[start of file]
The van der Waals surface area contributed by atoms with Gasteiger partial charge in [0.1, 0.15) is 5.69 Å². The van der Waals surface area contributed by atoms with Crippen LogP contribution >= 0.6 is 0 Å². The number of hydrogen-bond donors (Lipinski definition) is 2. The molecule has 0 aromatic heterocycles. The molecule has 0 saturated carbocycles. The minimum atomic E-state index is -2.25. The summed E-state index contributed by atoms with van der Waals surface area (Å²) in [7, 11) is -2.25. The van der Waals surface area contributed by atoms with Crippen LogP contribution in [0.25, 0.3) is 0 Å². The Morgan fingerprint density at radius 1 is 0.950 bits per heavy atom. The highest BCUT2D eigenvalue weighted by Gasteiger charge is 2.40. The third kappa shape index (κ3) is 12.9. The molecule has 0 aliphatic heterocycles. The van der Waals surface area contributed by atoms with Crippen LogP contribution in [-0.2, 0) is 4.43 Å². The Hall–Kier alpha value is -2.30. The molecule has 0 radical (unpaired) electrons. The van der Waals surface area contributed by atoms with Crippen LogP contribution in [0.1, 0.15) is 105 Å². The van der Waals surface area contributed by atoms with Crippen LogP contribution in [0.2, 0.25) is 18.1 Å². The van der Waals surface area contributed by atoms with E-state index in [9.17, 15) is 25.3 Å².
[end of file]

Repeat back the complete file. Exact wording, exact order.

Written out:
The van der Waals surface area contributed by atoms with Gasteiger partial charge in [0.1, 0.15) is 5.69 Å². The van der Waals surface area contributed by atoms with Crippen LogP contribution >= 0.6 is 0 Å². The number of hydrogen-bond donors (Lipinski definition) is 2. The molecule has 0 aromatic heterocycles. The molecule has 0 saturated carbocycles. The minimum atomic E-state index is -2.25. The summed E-state index contributed by atoms with van der Waals surface area (Å²) in [7, 11) is -2.25. The van der Waals surface area contributed by atoms with Crippen LogP contribution in [0.25, 0.3) is 0 Å². The Morgan fingerprint density at radius 1 is 0.950 bits per heavy atom. The highest BCUT2D eigenvalue weighted by Gasteiger charge is 2.40. The third kappa shape index (κ3) is 12.9. The molecule has 0 aliphatic heterocycles. The van der Waals surface area contributed by atoms with Crippen LogP contribution in [-0.2, 0) is 4.43 Å². The Hall–Kier alpha value is -2.30. The molecule has 0 radical (unpaired) electrons. The van der Waals surface area contributed by atoms with Crippen LogP contribution in [0.1, 0.15) is 105 Å². The van der Waals surface area contributed by atoms with Crippen LogP contribution in [0.2, 0.25) is 18.1 Å². The van der Waals surface area contributed by atoms with E-state index in [9.17, 15) is 25.3 Å².